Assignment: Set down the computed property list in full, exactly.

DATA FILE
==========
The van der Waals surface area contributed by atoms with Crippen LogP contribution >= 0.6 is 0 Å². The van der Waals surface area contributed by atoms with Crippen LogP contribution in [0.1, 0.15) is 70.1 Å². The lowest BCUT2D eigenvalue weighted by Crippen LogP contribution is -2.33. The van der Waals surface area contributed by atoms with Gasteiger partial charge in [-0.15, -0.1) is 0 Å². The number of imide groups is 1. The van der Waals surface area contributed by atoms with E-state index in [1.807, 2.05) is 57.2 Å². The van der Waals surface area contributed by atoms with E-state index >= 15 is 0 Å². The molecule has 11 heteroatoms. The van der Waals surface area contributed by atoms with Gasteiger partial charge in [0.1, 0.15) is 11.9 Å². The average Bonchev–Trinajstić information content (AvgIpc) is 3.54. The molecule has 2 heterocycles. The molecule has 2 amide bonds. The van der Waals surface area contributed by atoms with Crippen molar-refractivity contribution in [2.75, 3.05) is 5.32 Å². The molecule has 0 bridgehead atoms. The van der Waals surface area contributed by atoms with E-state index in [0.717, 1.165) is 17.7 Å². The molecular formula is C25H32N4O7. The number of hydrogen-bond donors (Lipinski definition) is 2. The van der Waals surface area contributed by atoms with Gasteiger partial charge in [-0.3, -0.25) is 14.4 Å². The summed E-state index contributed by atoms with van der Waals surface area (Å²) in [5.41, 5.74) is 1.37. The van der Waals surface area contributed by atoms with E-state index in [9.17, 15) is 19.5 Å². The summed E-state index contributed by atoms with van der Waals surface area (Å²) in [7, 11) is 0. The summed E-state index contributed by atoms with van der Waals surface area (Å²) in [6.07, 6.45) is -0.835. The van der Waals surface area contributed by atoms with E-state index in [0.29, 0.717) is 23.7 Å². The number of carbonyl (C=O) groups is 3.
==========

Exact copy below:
The van der Waals surface area contributed by atoms with Crippen LogP contribution >= 0.6 is 0 Å². The van der Waals surface area contributed by atoms with Crippen LogP contribution in [0.1, 0.15) is 70.1 Å². The lowest BCUT2D eigenvalue weighted by Crippen LogP contribution is -2.33. The van der Waals surface area contributed by atoms with Gasteiger partial charge in [-0.15, -0.1) is 0 Å². The number of imide groups is 1. The van der Waals surface area contributed by atoms with E-state index in [1.807, 2.05) is 57.2 Å². The van der Waals surface area contributed by atoms with E-state index >= 15 is 0 Å². The molecule has 11 heteroatoms. The van der Waals surface area contributed by atoms with Gasteiger partial charge in [0.1, 0.15) is 11.9 Å². The average Bonchev–Trinajstić information content (AvgIpc) is 3.54. The molecule has 2 heterocycles. The molecule has 2 amide bonds. The van der Waals surface area contributed by atoms with Crippen molar-refractivity contribution in [2.75, 3.05) is 5.32 Å². The molecule has 0 bridgehead atoms. The van der Waals surface area contributed by atoms with E-state index in [0.717, 1.165) is 17.7 Å². The molecular formula is C25H32N4O7. The number of hydrogen-bond donors (Lipinski definition) is 2. The van der Waals surface area contributed by atoms with Gasteiger partial charge in [-0.3, -0.25) is 14.4 Å². The summed E-state index contributed by atoms with van der Waals surface area (Å²) in [5.41, 5.74) is 1.37. The van der Waals surface area contributed by atoms with E-state index in [9.17, 15) is 19.5 Å². The summed E-state index contributed by atoms with van der Waals surface area (Å²) in [7, 11) is 0. The summed E-state index contributed by atoms with van der Waals surface area (Å²) in [6.07, 6.45) is -0.835. The van der Waals surface area contributed by atoms with E-state index in [0.29, 0.717) is 23.7 Å². The number of carbonyl (C=O) groups is 3.